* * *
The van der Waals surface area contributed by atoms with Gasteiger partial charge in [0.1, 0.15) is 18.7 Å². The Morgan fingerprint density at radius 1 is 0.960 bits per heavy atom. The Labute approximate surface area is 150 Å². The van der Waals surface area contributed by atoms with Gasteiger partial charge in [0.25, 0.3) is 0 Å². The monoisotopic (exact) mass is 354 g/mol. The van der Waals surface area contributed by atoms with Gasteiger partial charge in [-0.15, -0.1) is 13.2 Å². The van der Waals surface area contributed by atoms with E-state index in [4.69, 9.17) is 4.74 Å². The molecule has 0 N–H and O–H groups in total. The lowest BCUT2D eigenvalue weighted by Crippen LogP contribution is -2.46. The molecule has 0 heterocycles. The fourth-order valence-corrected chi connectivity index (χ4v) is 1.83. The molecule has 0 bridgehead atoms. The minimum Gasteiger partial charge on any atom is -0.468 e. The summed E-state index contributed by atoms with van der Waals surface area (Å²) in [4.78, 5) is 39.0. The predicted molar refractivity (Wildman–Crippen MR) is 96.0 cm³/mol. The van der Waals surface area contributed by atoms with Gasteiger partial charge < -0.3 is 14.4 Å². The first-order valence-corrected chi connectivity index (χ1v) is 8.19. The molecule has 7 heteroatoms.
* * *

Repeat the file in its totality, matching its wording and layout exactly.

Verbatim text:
The van der Waals surface area contributed by atoms with Gasteiger partial charge in [0.1, 0.15) is 18.7 Å². The Morgan fingerprint density at radius 1 is 0.960 bits per heavy atom. The Labute approximate surface area is 150 Å². The van der Waals surface area contributed by atoms with Gasteiger partial charge in [0.25, 0.3) is 0 Å². The monoisotopic (exact) mass is 354 g/mol. The van der Waals surface area contributed by atoms with Gasteiger partial charge in [-0.15, -0.1) is 13.2 Å². The van der Waals surface area contributed by atoms with E-state index in [4.69, 9.17) is 4.74 Å². The molecule has 0 N–H and O–H groups in total. The lowest BCUT2D eigenvalue weighted by Crippen LogP contribution is -2.46. The molecule has 0 heterocycles. The fourth-order valence-corrected chi connectivity index (χ4v) is 1.83. The molecule has 0 bridgehead atoms. The minimum Gasteiger partial charge on any atom is -0.468 e. The summed E-state index contributed by atoms with van der Waals surface area (Å²) in [4.78, 5) is 39.0. The predicted molar refractivity (Wildman–Crippen MR) is 96.0 cm³/mol. The van der Waals surface area contributed by atoms with Gasteiger partial charge < -0.3 is 14.4 Å². The first-order valence-corrected chi connectivity index (χ1v) is 8.19. The molecule has 7 heteroatoms.